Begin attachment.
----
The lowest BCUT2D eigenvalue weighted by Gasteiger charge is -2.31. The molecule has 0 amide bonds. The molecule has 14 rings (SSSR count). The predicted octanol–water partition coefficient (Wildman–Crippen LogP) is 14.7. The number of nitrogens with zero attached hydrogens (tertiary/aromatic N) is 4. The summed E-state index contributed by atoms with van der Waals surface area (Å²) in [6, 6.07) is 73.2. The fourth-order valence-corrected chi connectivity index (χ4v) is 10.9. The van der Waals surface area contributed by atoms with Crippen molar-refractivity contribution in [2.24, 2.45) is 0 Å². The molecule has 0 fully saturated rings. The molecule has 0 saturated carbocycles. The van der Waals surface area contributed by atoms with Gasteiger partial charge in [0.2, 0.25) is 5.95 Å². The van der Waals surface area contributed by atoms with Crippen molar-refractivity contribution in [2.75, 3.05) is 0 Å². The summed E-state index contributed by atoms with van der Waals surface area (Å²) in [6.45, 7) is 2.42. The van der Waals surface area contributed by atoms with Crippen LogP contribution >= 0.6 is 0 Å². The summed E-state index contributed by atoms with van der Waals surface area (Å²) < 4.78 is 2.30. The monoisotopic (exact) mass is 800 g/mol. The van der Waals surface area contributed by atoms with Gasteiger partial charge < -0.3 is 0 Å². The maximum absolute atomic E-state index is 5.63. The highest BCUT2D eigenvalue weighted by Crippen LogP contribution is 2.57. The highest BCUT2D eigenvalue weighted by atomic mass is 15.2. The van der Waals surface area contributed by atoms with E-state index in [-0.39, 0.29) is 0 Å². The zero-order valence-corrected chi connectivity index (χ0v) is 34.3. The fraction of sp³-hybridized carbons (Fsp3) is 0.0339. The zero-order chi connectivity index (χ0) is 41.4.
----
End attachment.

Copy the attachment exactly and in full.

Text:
The lowest BCUT2D eigenvalue weighted by Gasteiger charge is -2.31. The molecule has 0 amide bonds. The molecule has 14 rings (SSSR count). The predicted octanol–water partition coefficient (Wildman–Crippen LogP) is 14.7. The number of nitrogens with zero attached hydrogens (tertiary/aromatic N) is 4. The summed E-state index contributed by atoms with van der Waals surface area (Å²) in [6, 6.07) is 73.2. The fourth-order valence-corrected chi connectivity index (χ4v) is 10.9. The van der Waals surface area contributed by atoms with Crippen molar-refractivity contribution in [2.24, 2.45) is 0 Å². The molecule has 0 fully saturated rings. The molecule has 0 saturated carbocycles. The van der Waals surface area contributed by atoms with Gasteiger partial charge in [0.2, 0.25) is 5.95 Å². The van der Waals surface area contributed by atoms with Crippen molar-refractivity contribution in [2.75, 3.05) is 0 Å². The summed E-state index contributed by atoms with van der Waals surface area (Å²) in [6.45, 7) is 2.42. The van der Waals surface area contributed by atoms with Crippen LogP contribution >= 0.6 is 0 Å². The summed E-state index contributed by atoms with van der Waals surface area (Å²) < 4.78 is 2.30. The monoisotopic (exact) mass is 800 g/mol. The van der Waals surface area contributed by atoms with Gasteiger partial charge < -0.3 is 0 Å². The maximum absolute atomic E-state index is 5.63. The highest BCUT2D eigenvalue weighted by Crippen LogP contribution is 2.57. The highest BCUT2D eigenvalue weighted by atomic mass is 15.2. The van der Waals surface area contributed by atoms with E-state index in [-0.39, 0.29) is 0 Å². The zero-order valence-corrected chi connectivity index (χ0v) is 34.3. The fraction of sp³-hybridized carbons (Fsp3) is 0.0339. The zero-order chi connectivity index (χ0) is 41.4.